“In cases of intoxication and/or alcohol poisoning, the primary concern is the health and safety of the individual(s) involved. Individuals are strongly encouraged to call for medical assistance for themselves or for a friend/acquaintance who is dangerously intoxicated. No student seeking medical treatment for an alcohol or other drug-related overdose will be subject to University discipline for the sole violation of using or possessing alcohol or drugs. This policy shall extend to another student seeking help for the intoxicated student.”
2. To consolidate the education, counseling, and treatment of alcohol related issues, the position of Alcohol Coordinator should be created. This position should provide a confidential source to address all areas of concern related to alcohol and other drugs, to integrate policy and to enhance approaches to student education and treatment of alcohol-related problems. The Coordinator should also consult with the University police, discipline officers, HUP’s ER, Student Health and CAPS about the effective integration of relevant policies, enforcement and education.
3. The role of faculty and staff must be reevaluated to ensure the student/faculty/staff relationship is not jeopardized. The primary responsibility of faculty and staff should be toward helping students rather than policing them, specifically in alcohol related situations. Our College Houses, as well as our classrooms, must allow flexible solutions that will not compromise faculty, staff and student relationships.
4. A standing Alcohol Rapid Response Team should be constituted to advise the President and Provost on outstanding aspects of implementation that remain, with issues of interpretation of intent, and with any urgent, new issues related to alcohol abuse as they may arise. The Alcohol Rapid Response Team may coordinate its efforts or seek advice from the existing University Alcohol and Other Drug Task Force and from other relevant constituencies as appropriate.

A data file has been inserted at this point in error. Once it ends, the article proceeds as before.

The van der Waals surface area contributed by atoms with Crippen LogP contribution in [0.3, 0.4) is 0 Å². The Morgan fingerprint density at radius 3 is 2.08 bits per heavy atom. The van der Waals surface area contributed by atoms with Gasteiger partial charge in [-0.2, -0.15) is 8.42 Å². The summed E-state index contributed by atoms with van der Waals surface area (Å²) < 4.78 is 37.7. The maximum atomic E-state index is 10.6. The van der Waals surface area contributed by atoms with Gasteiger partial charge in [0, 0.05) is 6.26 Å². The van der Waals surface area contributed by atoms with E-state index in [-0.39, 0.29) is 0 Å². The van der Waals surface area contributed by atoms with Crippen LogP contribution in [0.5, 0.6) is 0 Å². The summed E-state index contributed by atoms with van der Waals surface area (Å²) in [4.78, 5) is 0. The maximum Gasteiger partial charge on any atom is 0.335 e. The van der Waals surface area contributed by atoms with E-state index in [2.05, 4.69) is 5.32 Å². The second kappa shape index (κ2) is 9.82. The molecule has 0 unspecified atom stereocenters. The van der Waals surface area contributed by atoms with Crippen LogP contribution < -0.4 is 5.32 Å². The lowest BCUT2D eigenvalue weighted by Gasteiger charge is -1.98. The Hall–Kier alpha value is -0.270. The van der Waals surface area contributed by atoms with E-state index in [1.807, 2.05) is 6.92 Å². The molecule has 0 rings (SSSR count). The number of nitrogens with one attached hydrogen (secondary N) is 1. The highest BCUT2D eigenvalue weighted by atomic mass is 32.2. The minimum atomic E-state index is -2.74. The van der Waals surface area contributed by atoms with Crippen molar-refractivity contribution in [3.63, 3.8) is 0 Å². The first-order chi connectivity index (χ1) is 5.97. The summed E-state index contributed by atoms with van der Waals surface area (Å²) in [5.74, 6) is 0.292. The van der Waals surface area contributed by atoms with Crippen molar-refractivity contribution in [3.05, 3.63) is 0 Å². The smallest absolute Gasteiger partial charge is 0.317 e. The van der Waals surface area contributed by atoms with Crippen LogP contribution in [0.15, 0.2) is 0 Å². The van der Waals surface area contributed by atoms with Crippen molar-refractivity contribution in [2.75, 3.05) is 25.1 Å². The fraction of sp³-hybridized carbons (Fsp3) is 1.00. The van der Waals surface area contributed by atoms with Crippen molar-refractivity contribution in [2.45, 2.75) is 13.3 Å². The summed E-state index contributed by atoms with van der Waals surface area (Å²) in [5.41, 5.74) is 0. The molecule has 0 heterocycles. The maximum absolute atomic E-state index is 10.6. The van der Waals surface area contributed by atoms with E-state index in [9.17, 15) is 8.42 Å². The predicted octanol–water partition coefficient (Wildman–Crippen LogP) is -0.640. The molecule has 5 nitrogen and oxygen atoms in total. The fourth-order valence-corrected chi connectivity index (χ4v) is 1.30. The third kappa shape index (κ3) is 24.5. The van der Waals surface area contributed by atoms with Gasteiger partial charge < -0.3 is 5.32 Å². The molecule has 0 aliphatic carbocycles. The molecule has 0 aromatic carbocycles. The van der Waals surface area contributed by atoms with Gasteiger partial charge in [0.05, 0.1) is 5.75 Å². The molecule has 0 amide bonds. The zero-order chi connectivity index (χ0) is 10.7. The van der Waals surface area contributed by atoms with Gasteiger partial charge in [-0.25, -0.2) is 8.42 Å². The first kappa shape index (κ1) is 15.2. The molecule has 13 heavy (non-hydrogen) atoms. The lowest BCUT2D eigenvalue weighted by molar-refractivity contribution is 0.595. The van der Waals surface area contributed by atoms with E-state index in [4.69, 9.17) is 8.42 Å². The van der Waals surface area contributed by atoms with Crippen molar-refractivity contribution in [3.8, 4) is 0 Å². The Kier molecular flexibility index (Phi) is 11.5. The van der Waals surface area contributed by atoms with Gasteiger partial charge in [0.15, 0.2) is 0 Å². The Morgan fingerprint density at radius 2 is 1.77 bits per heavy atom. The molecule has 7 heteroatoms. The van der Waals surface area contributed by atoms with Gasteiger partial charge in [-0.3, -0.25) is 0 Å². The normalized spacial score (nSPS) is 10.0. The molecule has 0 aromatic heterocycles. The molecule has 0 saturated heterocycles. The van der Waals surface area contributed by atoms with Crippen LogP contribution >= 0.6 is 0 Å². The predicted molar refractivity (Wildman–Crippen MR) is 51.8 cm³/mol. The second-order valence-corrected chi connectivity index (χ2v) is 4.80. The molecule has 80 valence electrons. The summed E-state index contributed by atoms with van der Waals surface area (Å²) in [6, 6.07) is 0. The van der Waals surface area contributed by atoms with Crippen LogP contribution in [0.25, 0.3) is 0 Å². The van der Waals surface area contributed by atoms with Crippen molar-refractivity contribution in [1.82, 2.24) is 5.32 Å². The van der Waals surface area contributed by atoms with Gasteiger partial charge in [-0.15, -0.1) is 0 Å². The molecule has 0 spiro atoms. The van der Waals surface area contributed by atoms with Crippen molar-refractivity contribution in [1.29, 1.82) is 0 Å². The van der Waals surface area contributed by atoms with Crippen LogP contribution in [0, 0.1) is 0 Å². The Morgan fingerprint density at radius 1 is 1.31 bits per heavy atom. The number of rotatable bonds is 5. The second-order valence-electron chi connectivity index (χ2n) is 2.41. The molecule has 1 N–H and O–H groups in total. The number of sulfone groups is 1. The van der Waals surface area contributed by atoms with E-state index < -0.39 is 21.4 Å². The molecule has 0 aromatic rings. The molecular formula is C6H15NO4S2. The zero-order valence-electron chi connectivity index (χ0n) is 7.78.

Responsibility and Accountability
Individual Responsibility and Accountability
With the understanding that alcohol education will be ongoing, and that forums encouraging dialogue among Penn students will be more available and more widely attended, the University must reinforce its commitment to the following:
1. Recognition that the primary concern in this area, as in all others, is for the health and welfare of our students and the University community.
2. Acceptance and enforcement of University regulations regarding alcohol use on campus and support for full enforcement of local, state and federal regulations on and off-campus.
3. Assurance that violations of these regulations will result in adverse consequences consistent with policies of the University and its disciplinary processes. The University will also support enforcement of all relevant local, state and federal laws.
4. Adverse consequences will be consistent and specific and should appropriately escalate for students who repeatedly violate University regulations.